Not too shabby for nothing more than sugar and air.

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Will Fast Food Ruin the Bánh Mì ?

image via Willamette Week

image via Willamette Week

 

The buzz on Bánh Mì is that it’s going to be the next big thing in fast food.
The time is right for these French bread-Vietnamese sandwiches, which some believe will become as much a part of the lunchtime vernacular as the sub or the wrap.

French bread was introduced to Vietnam in the late 18th century when the country fell under French colonial rule. Bánh mì (pronounced bun mee) began as the traditional, minimalistic Parisian sandwich of butter and ham or pâté on a baguette. When the French departed in the 1950’s, the Vietnamese kept the baguettes and liberated the bánh mì sandwiches from their colonial origins, replacing the butter with mayonnaise and perking up the meat fillings with native ingredients like fresh and vinegared vegetables, hot peppers, and cilantro.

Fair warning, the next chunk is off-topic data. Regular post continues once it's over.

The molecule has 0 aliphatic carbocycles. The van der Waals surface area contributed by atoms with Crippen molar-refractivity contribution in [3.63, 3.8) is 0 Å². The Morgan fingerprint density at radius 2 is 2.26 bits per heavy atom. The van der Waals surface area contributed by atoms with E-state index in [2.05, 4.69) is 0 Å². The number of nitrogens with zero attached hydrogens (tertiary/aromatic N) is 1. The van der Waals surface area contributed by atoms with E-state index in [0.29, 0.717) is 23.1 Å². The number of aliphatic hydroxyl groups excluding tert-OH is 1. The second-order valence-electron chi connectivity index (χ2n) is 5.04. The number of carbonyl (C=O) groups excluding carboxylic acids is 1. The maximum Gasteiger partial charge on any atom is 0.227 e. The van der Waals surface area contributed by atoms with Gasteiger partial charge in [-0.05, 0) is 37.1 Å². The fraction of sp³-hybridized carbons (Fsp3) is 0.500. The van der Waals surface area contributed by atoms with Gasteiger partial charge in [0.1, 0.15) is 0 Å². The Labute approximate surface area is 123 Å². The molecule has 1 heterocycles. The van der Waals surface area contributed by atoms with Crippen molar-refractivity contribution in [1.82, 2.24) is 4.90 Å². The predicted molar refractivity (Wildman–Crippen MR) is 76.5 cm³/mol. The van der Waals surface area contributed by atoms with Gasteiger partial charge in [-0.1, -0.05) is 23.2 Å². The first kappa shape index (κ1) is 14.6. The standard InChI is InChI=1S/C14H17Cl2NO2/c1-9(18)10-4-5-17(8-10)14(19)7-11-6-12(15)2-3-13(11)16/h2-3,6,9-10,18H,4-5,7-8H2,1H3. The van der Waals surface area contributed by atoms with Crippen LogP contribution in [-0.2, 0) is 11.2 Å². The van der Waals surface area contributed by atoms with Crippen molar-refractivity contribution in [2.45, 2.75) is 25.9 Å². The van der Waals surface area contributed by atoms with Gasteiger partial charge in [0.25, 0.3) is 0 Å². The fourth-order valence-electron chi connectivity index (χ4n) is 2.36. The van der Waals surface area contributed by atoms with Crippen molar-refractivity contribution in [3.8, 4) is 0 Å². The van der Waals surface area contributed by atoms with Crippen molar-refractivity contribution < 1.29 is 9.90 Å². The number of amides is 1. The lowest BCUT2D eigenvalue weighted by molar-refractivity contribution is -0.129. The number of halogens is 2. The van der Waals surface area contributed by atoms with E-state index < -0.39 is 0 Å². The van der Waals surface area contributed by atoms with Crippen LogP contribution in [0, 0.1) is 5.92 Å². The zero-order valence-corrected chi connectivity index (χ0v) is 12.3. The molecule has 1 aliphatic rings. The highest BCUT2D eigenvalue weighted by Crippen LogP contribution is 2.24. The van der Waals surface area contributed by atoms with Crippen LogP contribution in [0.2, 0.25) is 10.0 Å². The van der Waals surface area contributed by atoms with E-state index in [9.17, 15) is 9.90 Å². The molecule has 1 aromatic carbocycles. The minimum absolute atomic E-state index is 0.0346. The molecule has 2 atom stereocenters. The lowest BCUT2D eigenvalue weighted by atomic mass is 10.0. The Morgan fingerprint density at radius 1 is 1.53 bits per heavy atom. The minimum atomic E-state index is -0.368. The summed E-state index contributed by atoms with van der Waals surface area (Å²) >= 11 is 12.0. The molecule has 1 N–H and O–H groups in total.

The new classic bánh mì starts with a Viet-style French baguette. Usually made with some combination of white, wheat, and rice flours, it’s narrow and airy, more crackly crust than anything else. Colonial era holdovers like cold cuts and pâté can still be found, but most are filled with lemongrass-grilled or roasted pork, tofu, or chicken. There are always carrot and radish pickles, sliced jalapeño peppers, cilantro sprigs, fresh cucumbers, and a smear of mayonnaise. A properly-made bánh mì contains elements of sweet, sour, salty, spicy, creamy, and crunchy.

Americans were introduced to bánh mì when Vietnamese refugees arrived in the late 1970’s following the Vietnam War. Small bakeries were producing bánh mì for their communities, where they were first discovered by restaurant workers who appreciated the vivid flavors, startling textures, and low prices. Modern cooks pushed the boundaries of what was already a cultural and culinary mash-up, swapping out the traditional meat fillings for meatballs, bacon, American-style pulled pork, and hot dogs. They’re making breakfast bánh mì and bánh mì sliders, and adding contemporary garnishes like kale, arugula, Sriracha, and aioli.